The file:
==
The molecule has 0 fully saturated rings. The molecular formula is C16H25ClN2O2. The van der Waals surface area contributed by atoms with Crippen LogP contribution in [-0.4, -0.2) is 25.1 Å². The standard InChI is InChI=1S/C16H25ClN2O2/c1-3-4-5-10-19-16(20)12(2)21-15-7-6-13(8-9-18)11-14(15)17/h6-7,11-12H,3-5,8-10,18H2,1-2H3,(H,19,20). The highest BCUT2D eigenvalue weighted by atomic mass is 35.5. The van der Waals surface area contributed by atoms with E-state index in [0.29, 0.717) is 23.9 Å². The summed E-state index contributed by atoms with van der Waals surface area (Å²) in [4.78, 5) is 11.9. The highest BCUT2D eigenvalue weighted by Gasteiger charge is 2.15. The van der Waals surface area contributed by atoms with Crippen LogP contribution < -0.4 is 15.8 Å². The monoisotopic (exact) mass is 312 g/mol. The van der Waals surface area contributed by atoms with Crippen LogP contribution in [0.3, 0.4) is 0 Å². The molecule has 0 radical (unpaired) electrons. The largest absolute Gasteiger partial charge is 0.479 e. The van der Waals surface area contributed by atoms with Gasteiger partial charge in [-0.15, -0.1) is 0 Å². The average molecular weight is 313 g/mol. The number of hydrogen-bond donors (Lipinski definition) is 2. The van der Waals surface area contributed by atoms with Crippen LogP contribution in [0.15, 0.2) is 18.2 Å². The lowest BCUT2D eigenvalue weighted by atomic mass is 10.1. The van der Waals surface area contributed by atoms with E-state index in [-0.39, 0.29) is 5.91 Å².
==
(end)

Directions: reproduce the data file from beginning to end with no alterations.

The molecule has 0 fully saturated rings. The molecular formula is C16H25ClN2O2. The van der Waals surface area contributed by atoms with Crippen LogP contribution in [-0.4, -0.2) is 25.1 Å². The standard InChI is InChI=1S/C16H25ClN2O2/c1-3-4-5-10-19-16(20)12(2)21-15-7-6-13(8-9-18)11-14(15)17/h6-7,11-12H,3-5,8-10,18H2,1-2H3,(H,19,20). The highest BCUT2D eigenvalue weighted by atomic mass is 35.5. The van der Waals surface area contributed by atoms with E-state index in [0.29, 0.717) is 23.9 Å². The summed E-state index contributed by atoms with van der Waals surface area (Å²) in [4.78, 5) is 11.9. The highest BCUT2D eigenvalue weighted by Gasteiger charge is 2.15. The van der Waals surface area contributed by atoms with Crippen LogP contribution < -0.4 is 15.8 Å². The monoisotopic (exact) mass is 312 g/mol. The van der Waals surface area contributed by atoms with Crippen LogP contribution in [0.3, 0.4) is 0 Å². The molecule has 0 radical (unpaired) electrons. The largest absolute Gasteiger partial charge is 0.479 e. The van der Waals surface area contributed by atoms with Gasteiger partial charge in [-0.15, -0.1) is 0 Å². The average molecular weight is 313 g/mol. The number of hydrogen-bond donors (Lipinski definition) is 2. The van der Waals surface area contributed by atoms with Crippen LogP contribution in [0.15, 0.2) is 18.2 Å². The lowest BCUT2D eigenvalue weighted by atomic mass is 10.1. The van der Waals surface area contributed by atoms with E-state index in [-0.39, 0.29) is 5.91 Å².